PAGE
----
The $24 billion VicSuper fund has hit its $3 billion sustainable investment target one year early as it meets eight of the United Nation’s sustainable development goals.

Their holdings include $1.5 billion in low-carbon global equities, $722 million in green property and $344 million in so-called socially conscious equities and fixed income that screen for fossil fuels. In its annual report published this week, the superfund said it is reporting how they have contributed to broader societal outcomes including taking action on climate change. The investments now makes up 12 per cent of the entire portfolio.

“Community expectations are growing and funds must have a clear strategy in place to deliver on these goals,” said chief executive officer Michael Dundon, who is in the process of merging the fund with First State Super. They need “a way of measuring and reporting, so it’s clear to members where their money is invested and the impact those investments have.”

VicSuper was this year among six Australian super funds to be named world leaders in responsible investing by the Principles of Responsible Investment, joining a list of 47 global asset owners. According to the Global Sustainable Investment Alliance, at least $31 trillion was allocated to sustainable assets in 2018, with Australia and New Zealand accounting for 63 per cent.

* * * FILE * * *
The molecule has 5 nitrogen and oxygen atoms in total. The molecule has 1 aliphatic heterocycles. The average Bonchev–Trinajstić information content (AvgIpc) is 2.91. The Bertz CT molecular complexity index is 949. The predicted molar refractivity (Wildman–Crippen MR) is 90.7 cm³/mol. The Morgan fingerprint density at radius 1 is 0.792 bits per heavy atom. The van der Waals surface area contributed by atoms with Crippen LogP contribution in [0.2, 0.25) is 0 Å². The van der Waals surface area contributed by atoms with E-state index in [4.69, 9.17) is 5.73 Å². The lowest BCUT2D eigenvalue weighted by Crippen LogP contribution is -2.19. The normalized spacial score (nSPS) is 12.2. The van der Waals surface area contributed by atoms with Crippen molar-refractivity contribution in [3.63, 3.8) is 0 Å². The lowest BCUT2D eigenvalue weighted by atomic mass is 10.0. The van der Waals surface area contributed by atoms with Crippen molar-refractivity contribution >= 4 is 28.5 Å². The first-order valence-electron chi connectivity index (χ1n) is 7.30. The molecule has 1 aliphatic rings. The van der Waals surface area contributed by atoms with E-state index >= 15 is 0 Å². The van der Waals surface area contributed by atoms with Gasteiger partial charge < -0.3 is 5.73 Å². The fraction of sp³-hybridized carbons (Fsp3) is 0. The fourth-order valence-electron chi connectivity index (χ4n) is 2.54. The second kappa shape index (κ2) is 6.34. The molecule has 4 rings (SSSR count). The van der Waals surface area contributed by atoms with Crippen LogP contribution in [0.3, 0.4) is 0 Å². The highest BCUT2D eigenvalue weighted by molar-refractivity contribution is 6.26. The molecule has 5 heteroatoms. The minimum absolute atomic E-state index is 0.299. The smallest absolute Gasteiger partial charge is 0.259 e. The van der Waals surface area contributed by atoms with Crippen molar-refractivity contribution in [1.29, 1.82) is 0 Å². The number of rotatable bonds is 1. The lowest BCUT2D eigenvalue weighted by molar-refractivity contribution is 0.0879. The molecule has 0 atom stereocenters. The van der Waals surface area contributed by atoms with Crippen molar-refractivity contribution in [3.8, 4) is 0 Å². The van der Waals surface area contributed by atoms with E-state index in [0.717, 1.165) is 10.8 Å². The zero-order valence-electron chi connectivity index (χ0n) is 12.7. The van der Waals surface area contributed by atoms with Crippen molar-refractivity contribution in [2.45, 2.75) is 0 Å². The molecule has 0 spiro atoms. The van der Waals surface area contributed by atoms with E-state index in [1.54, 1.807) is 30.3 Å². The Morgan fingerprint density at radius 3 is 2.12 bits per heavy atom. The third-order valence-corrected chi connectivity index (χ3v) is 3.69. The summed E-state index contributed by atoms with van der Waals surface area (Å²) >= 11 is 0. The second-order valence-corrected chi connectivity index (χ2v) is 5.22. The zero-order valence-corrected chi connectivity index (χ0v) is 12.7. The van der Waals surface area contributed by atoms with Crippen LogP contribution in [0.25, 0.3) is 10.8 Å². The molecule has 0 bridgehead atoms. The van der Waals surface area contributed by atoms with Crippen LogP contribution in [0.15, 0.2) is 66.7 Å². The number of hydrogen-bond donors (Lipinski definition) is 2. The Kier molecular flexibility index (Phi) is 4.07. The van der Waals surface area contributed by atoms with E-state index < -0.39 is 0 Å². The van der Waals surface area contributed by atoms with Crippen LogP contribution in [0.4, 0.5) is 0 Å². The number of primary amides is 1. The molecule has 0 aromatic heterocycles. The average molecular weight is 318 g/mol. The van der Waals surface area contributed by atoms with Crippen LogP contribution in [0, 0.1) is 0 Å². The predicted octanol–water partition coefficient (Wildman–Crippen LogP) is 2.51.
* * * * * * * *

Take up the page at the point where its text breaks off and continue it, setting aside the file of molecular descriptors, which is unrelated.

The Melbourne-based super fund said it can now measure how their member’s retirement savings support the goals by highlighting the dollar contribution to each SDG across the entire equity portfolio and through assets such as wind, solar, waste-to-energy assets and low-carbon equities.

“Transparency is essential,” said Dundon. “It’s no longer enough to talk to your process – funds need to talk to outcomes.”

Climate action is one of the eight goals that VicSuper has prioritised alongside quality education, affordable and clean energy, and good health and wellbeing. The fund said it was taking steps to align their investment decisions and activities with the goals. The UN set 17 sustainable development goals in 2015 to be met by 2030.

“As our funds under management grows, so does our responsibility to the broader society, above and beyond providing our members with the best possible retirement outcomes,” the CEO said. “We can do both.”


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